By LESLEY GREGORY
If your name doesn’t show up on my phone’s screen when you call, I probably won’t answer. If I don’t recognise your email address, I certainly won’t click on any links or open any attachments you send me.
Paranoid? Maybe. Maybe not. But the fact is that scams reported to consumer and finance authorities now run into billions of pounds a year worldwide.
These scams range from the faintly ridiculous Nigerian con (“Dearest friend, I am needing your help to distribute an inheritance”) to sophisticated investment scams, not to mention full-scale identity theft.
Think you’d never fall for a scam? Researchers say it’s dangerous to assume victims have specific traits and they’ve identified five psychological reasons why people — of any age, education or socio-economic background — can be caught out.
Let’s face it, scams are increasingly sophisticated in design and delivery. Scammers invest so much time and money in slick sales pitches, flashy websites, convincing emails and glossy brochures because the returns can be very high — for them.
So in the spirit of an ounce of prevention being worth a pound of cure, here are eight types of scam to look out for — if not for yourself, then for family and friends:
Banking scams – Scammers capture your personal account details in a myriad of ways — sometimes by pretending to be your bank. Guard your personal information and keep an eye on transactions via your bank’s app. Call the bank immediately if you spot anything unusual. A suspicious-looking transfer of even just a few pennies could be a scammer testing the link.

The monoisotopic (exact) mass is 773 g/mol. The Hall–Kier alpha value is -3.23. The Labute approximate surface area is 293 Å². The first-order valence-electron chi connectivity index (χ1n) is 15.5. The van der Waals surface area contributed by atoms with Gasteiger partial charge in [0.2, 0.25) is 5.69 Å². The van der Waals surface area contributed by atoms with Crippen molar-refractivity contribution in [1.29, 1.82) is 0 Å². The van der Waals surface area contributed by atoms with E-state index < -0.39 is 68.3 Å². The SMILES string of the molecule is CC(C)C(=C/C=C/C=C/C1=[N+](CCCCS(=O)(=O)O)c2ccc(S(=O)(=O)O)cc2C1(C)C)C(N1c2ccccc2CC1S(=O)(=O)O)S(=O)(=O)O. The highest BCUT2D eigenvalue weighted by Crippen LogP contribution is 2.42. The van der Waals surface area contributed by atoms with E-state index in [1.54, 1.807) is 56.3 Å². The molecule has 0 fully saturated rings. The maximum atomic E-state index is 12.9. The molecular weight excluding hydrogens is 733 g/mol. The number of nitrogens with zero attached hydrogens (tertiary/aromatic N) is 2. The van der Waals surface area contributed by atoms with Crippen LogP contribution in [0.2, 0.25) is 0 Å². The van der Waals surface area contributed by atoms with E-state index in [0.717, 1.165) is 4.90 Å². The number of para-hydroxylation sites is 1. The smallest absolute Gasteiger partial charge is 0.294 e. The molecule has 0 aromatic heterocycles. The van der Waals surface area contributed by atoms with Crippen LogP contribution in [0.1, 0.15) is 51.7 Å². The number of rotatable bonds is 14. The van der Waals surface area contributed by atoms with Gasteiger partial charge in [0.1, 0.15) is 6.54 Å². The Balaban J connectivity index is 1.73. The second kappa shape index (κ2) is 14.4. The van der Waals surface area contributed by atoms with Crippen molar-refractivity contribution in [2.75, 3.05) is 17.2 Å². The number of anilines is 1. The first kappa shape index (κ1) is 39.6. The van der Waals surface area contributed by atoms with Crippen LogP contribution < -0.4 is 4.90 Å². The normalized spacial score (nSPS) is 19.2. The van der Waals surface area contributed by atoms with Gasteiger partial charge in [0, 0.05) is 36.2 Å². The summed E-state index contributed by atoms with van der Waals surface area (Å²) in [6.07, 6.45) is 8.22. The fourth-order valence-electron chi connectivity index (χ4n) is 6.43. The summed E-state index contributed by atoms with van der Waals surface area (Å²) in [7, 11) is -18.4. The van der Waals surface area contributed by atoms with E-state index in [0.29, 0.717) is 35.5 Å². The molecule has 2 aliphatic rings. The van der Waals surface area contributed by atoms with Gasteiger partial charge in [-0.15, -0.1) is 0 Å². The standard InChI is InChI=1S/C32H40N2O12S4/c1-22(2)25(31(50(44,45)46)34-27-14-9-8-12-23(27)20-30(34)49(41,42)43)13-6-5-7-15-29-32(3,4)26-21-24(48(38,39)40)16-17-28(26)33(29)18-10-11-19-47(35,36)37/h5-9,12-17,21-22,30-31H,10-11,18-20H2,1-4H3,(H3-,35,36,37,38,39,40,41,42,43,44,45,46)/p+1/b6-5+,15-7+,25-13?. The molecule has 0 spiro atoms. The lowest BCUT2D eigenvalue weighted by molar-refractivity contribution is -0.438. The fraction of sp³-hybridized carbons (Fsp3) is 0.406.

Unexpected money – This is the territory of those Nigerian scams, so-called because they started in that country many years ago. An email will offer access to an inheritance or some other money once you hand over your banking details, or a fee. The rule is never to send money or give banking details or copies of personal documents to anyone you don’t know.
Surprise winnings – This is a ploy to get your personal information or to extract a fee to arrange a payment that will never arrive from a competition you never entered. A request for payment via money order, wire transfer, international funds transfer, pre-loaded card or an electronic currency like Bitcoin is a warning sign.
Online shopping scams – Scammers may pretend to sell a product just to get your credit card or bank account details. One scam gave people a second chance to buy an item because the winner had pulled out but asked them to pay outside the auction site’s secure payment facility — and outside the site’s ability to help.
Fake charities – These often spring up after a big natural disaster. Scammers impersonate genuine charities, siphoning public donations into their own accounts. The answer here is to donate independently, using a verified website or calling a number you’ve found yourself.
Job scams – These offer a ‘guaranteed’ way to make big money fast and with little effort. This may involve paying for a ‘starter’ kit, a business plan or materials like training and software. The only people who make money fast out of these schemes are the scammers themselves.
Romance scams – Scammers take advantage of people looking for friendship or romance, then play on people’s emotions to obtain money, gifts or personal details they can use for financial scams.
Investment scams – If the offer sounds too good to be true, it probably is. Scammers will offer all sorts of fake opportunities, often targeting current trends such as cryptocurrency. Do your due diligence. Run it past a professional. I’ll talk more about these sorts of scams in a separate column.
NEXT TIME: Lesley specifically looks at investment scams, the different types of investment scam, and what you can do to protect yourself.
LESLEY GREGORY is a vastly experienced consumer and personal finance journalist. She writes regularly for TEBI on areas that aren’t directly related to investing. Here are two recent articles of hers that you may have missed:
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